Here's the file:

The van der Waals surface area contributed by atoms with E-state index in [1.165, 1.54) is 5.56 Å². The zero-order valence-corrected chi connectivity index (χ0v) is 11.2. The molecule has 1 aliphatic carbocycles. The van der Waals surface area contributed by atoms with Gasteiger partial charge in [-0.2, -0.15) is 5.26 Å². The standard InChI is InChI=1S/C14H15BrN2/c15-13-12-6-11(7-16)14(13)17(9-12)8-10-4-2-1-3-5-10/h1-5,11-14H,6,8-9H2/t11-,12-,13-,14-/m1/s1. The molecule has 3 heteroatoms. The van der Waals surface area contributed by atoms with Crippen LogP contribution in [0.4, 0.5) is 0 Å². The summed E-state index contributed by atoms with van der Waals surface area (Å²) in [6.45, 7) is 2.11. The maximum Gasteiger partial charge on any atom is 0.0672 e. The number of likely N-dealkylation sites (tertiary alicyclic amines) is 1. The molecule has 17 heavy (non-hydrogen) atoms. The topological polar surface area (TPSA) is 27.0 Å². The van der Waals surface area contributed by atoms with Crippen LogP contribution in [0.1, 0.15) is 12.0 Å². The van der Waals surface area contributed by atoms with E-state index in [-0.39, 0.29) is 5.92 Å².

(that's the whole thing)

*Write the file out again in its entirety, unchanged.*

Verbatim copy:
The van der Waals surface area contributed by atoms with E-state index in [1.165, 1.54) is 5.56 Å². The zero-order valence-corrected chi connectivity index (χ0v) is 11.2. The molecule has 1 aliphatic carbocycles. The van der Waals surface area contributed by atoms with Gasteiger partial charge in [-0.2, -0.15) is 5.26 Å². The standard InChI is InChI=1S/C14H15BrN2/c15-13-12-6-11(7-16)14(13)17(9-12)8-10-4-2-1-3-5-10/h1-5,11-14H,6,8-9H2/t11-,12-,13-,14-/m1/s1. The molecule has 3 heteroatoms. The van der Waals surface area contributed by atoms with Crippen LogP contribution in [0.4, 0.5) is 0 Å². The summed E-state index contributed by atoms with van der Waals surface area (Å²) in [6.45, 7) is 2.11. The maximum Gasteiger partial charge on any atom is 0.0672 e. The number of likely N-dealkylation sites (tertiary alicyclic amines) is 1. The molecule has 17 heavy (non-hydrogen) atoms. The topological polar surface area (TPSA) is 27.0 Å². The van der Waals surface area contributed by atoms with Crippen LogP contribution in [0.1, 0.15) is 12.0 Å². The van der Waals surface area contributed by atoms with E-state index in [-0.39, 0.29) is 5.92 Å².